The DEA and TSA agents are our guardians. They are infused with a chest-thumping sort of honor and pride. Point them in the right direction and watch them go. When I think of my border collies, I think of the DEA. I can train my dog to run in any direction on command. The dog cares not toward what it runs and where it runs. It is just following orders. Like Michael Braun and his buddies, the dogs "live for the hunt." I just wouldn't ask the dog to decide what was worth chasing, any more than I would turn the keys to the republic over to some nitwit with a gun and an overblown love of the chase.

But we are doing just that. We've decided that the airports must now be more secure. So we have turned them over to scarecly trained men and women and have given them authority to tell us to disrobe in public, grope and fondle our private parts, and then threaten us with arrest and law suits when we don't behave like sheep and bleat "thank you" for their efforts to herd us. In TSA-speak, we are all potential "passengers of death." Imagine the accolades and television appearances that will fall to the line agent who someday finds a firecracker stuffed between the butt cheecks of an airline passenger?

I don't mind passing through metal detectors at airports. I pass through them daily as an occupational hazard of going to court each day. But I do mind a culture of control, a place where guard dogs are made into celebrities and I am expected to exclaim "good dog" as my leg grows damp after being sprayed by some over-zealous fool with a badge and a few weeks training.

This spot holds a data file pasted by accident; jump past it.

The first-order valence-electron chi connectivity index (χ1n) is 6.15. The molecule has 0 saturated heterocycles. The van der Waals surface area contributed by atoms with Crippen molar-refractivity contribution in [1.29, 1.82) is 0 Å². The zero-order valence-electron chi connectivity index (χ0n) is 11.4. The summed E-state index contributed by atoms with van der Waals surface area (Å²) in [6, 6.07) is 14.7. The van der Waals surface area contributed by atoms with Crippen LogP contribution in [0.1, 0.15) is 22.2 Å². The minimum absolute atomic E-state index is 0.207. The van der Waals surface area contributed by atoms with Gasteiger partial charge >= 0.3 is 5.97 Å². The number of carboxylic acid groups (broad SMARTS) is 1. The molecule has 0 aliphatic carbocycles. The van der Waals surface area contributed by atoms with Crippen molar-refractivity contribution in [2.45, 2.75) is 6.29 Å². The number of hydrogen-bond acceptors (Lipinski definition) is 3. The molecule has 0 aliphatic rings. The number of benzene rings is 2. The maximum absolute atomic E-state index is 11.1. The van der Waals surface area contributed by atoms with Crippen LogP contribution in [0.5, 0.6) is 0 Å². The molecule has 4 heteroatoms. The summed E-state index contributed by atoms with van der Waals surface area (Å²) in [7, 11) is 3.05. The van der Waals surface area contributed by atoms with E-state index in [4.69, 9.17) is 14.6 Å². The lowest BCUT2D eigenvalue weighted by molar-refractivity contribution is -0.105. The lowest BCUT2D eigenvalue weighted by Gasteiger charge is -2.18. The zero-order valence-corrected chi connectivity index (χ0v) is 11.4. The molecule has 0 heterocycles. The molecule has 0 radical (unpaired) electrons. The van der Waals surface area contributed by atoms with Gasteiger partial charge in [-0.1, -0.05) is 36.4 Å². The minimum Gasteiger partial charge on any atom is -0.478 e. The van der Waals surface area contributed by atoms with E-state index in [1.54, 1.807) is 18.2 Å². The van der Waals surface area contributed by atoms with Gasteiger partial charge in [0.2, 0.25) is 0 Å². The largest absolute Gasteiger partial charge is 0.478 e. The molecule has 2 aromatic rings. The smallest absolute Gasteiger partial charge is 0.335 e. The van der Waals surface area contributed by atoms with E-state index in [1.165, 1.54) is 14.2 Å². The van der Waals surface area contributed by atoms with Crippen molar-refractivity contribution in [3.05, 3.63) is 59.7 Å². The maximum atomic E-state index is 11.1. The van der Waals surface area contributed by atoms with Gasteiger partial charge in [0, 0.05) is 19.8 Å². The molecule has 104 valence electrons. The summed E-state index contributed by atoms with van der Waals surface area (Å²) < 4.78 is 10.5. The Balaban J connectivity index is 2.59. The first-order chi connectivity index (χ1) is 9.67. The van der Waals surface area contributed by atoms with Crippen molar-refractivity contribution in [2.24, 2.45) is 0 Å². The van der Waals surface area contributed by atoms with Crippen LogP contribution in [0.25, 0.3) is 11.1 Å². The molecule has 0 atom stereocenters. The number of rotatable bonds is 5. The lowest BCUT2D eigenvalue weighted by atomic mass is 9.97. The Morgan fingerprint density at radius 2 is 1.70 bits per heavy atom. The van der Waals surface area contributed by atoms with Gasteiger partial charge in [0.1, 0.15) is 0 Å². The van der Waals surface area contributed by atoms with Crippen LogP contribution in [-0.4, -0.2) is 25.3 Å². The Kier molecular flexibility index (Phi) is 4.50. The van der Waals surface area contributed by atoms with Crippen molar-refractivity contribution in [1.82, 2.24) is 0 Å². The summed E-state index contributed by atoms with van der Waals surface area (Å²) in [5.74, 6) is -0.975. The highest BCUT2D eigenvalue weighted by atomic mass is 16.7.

Is Viktor Bout now in custody? Yes? But frankly, I hadn't much noticed or cared until the DEA was lionized on 60 Minutes. Now I do care. The DEA "lives for the hunt"? That hardly reassures. Tomorrow they and their TSA buddies will most likely be hunting for me. These lawmen and women play on the fears terror inspires to take control of ever larger spheres of our lives. They are the front line of the war on terror, all right. But they are too easily turned against us. And we the sheep are letting them do it.

Comments (1)
Posted on November 22, 2010 at 8:53 pm by renate
tsa
i can imagine bin laden sitting in his hole somewhere and laughing about all of us, psychological war fare is working for them. we are all so full of fear, and so hyped up, common sense out the door. we are on the best trip ever, destroying ourselfs.
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About Norm Pattis

Norm Pattis is a Connecticut based trial lawyer focused on high stakes criminal cases and civil right violations. He is a veteran of more than 100 jury trials, many resulting in acquittals for people charged with serious crimes, multi-million dollar civil rights and discrimination verdicts, and scores of cases favorably settled.